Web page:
National Center for State Courts domestic violence protection order (PASSPORT).” He said that
PASSPORT is a universal protection order developed by the National Center for State Courts in
order to provide a consistent protection order. Ulysses Jones said that there should be a better
explanation as to why this is applicable than what appears within the recommendation, perhaps
within the actual text of the report. Judge Foughty said that PASSPORT would provide an
opportunity for more uniformity with tribes. Judge McLees agreed that PASSPORT provides a
superior form and would allow greater consistency than the current system.
Judge Anderson, returning to the discussion of an ombudsman position, moved to include an
appropriate recommendation in the Commission’s list. Ulysses Jones seconded. Samantha
Miller mentioned that Montana used to have a similar position, but it recently lost funding.
Sinisa Milovanovic and Judge Anderson said that members heard testimony at the United Tribes
public meeting from a Native American from Canada about an ombudsman present in all
Canadian courts on days of first appearances to explain court processes and issues to minorities.
The motion for development of an ombudsman position carried unanimously.
Judge Anderson suggested that one of the examples from other states, encouraging local courts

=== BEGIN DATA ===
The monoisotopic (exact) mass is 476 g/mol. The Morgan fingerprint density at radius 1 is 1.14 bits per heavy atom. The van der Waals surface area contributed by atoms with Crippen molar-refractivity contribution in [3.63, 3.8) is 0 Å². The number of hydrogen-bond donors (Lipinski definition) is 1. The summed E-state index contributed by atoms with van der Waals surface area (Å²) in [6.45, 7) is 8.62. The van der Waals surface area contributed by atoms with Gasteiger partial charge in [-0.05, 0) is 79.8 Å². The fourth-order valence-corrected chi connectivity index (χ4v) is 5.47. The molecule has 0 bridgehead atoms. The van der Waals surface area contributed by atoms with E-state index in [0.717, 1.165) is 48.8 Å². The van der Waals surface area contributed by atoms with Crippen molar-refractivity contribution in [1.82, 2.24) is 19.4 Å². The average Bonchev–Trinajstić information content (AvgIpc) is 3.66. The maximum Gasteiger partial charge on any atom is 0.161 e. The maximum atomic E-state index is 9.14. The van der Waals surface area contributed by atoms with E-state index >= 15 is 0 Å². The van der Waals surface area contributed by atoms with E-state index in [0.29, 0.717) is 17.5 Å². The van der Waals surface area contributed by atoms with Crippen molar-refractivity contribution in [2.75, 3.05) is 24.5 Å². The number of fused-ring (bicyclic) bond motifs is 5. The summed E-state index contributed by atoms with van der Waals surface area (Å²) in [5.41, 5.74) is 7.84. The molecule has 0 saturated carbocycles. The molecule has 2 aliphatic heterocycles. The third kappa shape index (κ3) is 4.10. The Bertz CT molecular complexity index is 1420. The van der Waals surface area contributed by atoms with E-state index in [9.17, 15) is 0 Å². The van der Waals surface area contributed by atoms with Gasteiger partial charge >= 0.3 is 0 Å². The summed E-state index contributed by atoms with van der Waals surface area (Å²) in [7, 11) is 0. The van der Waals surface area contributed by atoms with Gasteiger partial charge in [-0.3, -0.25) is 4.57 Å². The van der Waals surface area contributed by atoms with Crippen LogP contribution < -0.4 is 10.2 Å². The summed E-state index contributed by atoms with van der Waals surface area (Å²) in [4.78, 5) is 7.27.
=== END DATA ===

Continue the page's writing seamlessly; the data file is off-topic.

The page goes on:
to develop outreach programs for access to the courts by tribes and non-English-speaking
people, should also be included in the Commission’s list. Judge Anderson moved to include a
version of this example recommendation in the Commission’s list. Justice Kapsner seconded
and the motion carried unanimously.
Members discussed findings and recommendations in the Attorneys and Employees section.
Judge Anderson suggested that the recommendation for outreach just approved would also be
appropriate to appear in the Attorneys and Employees section. Professor Grijalva proposed
changes to findings on UND School of Law graduates and of attorneys practicing within the
state. Members re-drafted the recommendation with these changes. Members re-drafted a
finding on minority applications tracked with a recently-implemented computer program for
clarity, and combined it with a similar recommendation pointing to the low proportion of Native
Sinisa Milovanovic suggested general language changes to ensure that recommendations
addressed all minority groups rather than only Native Americans. Judge Foughty added that
recommendations should encourage “court careers” or “careers in the legal system” broadly
since they are not directed only toward attorney careers. Dr. Longie suggested changes in a
recommendation for partnerships between courts and other groups for the development of career
tracks for minority employees and education to minorities. He said that the recommendation
should be directed toward tribal colleges. Members agreed that language referencing “non-English speakers” should remain in the recommendations.
Judge Foughty said that language relating to the Color of Justice program appears in a
recommendation, but not in the report. Omitting this specific reference in the recommendation
or finding a way to put in the body of the report would remedy this.
Professor Grijalva said that the term “UND School of Law” should replace instances where the
proposed and example recommendations use “UND Law” or “the law school.”
Scott Davis suggested that more internships for minorities could be developed with the Supreme
Court and district courts. Professor Grijalva said that many such programs exist. Faculty